Nelson D, Loomis L, Fischetti VA (2001) Prevention and elimination of upper respiratory colonization of mice by group A streptococci by using a bacteriophage lytic enzyme. Proc Natl Acad Sci USA 98(7):4107–4112
Nikaido H (2003) Molecular basis of bacterial outer membrane permeability revisited. Microbiol Mol Biol Rev 67(4):593–656
Rodríguez-Rubio L, Jofre J, Muniesa M (2017) Is genetic mobilization considered when using bacteriophages in antimicrobial therapy? Antibiotics (Basel) 6(4):E32
Schmelcher M, Powell AM, Becker SC, Camp MJ, Donovan DM (2012) Chimeric phage lysins act synergistically with lysostaphin to kill mastitis-causing Staphylococcus aureus in murine mammary glands. Appl Environ Microbiol 78(7):2297–2305
Schuch R, Nelson D, Fischetti VA (2002) A bacteriolytic agent that detects and kills Bacillus anthracis. Nature 418(6900):884–889
Tacconelli E, Sifakis F, Harbarth S, Schrijver R, van Mourik M, Voss A, Sharland M, Rajendran NB, Rodríguez-Baño J, EPI-Net COMBACTE-MAGNET Group (2018) Surveillance for control of antimicrobial resistance. Lancet Infect Dis 18(3):e99–e106
Walmagh M, Briers Y, dos Santos SB, Azeredo J, Lavigne R (2012) Characterization of modular bacteriophage endolysins from Myoviridae phages OBP, 201φ2-1 and PVP-SE1. PLoS ONE 7(5):e36991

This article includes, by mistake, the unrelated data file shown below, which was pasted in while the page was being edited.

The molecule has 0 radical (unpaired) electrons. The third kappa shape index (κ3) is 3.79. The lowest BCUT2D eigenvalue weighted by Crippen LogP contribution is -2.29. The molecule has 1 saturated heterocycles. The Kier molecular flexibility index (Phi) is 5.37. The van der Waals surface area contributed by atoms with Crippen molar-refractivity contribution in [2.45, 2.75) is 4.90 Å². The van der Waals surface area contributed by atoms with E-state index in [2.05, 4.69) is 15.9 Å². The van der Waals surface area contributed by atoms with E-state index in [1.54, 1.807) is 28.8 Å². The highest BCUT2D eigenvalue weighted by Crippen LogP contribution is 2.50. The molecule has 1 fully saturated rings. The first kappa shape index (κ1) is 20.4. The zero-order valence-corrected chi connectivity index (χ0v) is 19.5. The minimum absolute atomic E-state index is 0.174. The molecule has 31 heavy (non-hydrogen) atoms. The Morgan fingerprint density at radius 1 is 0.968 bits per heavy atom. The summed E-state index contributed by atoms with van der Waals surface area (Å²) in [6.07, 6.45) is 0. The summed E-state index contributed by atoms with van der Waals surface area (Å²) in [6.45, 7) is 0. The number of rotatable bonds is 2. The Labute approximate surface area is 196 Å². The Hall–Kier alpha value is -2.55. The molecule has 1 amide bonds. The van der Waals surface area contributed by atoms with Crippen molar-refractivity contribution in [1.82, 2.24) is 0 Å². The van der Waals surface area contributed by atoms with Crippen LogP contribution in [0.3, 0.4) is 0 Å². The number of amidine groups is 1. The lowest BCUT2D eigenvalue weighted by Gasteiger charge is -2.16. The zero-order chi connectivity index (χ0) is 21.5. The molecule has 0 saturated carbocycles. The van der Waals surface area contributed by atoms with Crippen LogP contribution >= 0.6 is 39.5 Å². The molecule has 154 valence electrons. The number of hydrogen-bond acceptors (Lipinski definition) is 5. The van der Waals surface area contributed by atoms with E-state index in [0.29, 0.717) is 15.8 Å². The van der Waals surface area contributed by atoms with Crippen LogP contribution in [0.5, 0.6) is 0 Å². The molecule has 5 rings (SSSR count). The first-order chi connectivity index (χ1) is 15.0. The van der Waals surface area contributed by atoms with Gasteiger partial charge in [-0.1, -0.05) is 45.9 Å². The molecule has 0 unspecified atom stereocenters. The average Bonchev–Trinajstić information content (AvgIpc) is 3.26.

Wang S, Gu J, Lv M, Guo Z, Yan G, Yu L, Du C, Feng X, Han W, Sun C, Lei L (2017) The antibacterial activity of E. coli bacteriophage lysin lysep3 is enhanced by fusing the Bacillus amyloliquefaciens bacteriophage endolysin binding domain D8 to the C-terminal region. J Microbiol 55(5):403–408
Yan G, Liu J, Ma Q, Zhu R, Guo Z, Gao C, Wang S, Yu L, Gu J, Hu D, Han W, Du R, Yang J, Lei L (2017) The N-terminal and central domain of colicin A enables phage lysin to lyse Escherichia coli extracellularly. Antonie Van Leeuwenhoek 110(12):1627–1635
Yang H, Yu J, Wei H (2014) Engineered bacteriophage lysins as novel anti-infectives. Front Microbiol 5:542
This study was funded by the National Key Basic Research Program of China (No. 2013CB127205). Thanks to the members of our laboratory for their contributions of materials and technical assistance.
This study was funded by the National Key Basic Research Program of China (Grant Number 2013CB127205).
Ethics approval and consent to participate
This article does not contain any studies with human participants or animals that were performed by any of the authors.
Consent for publication
All authors have seen the manuscript and approved for submission to the journal.
The authors declare that they have no competing interests.
Springer Nature remains neutral with regard to jurisdictional claims in published maps and institutional affiliations.
About this article
Cite this article
Yan, G., Yang, R., Fan, K. et al. External lysis of Escherichia coli by a bacteriophage endolysin modified with hydrophobic amino acids. AMB Expr 9, 106 (2019). https://doi.org/10.1186/s13568-019-0838-x
- Antimicrobial substance
- Bacteriophage endolysin
- Escherichia coli
- Gram-negative bacteria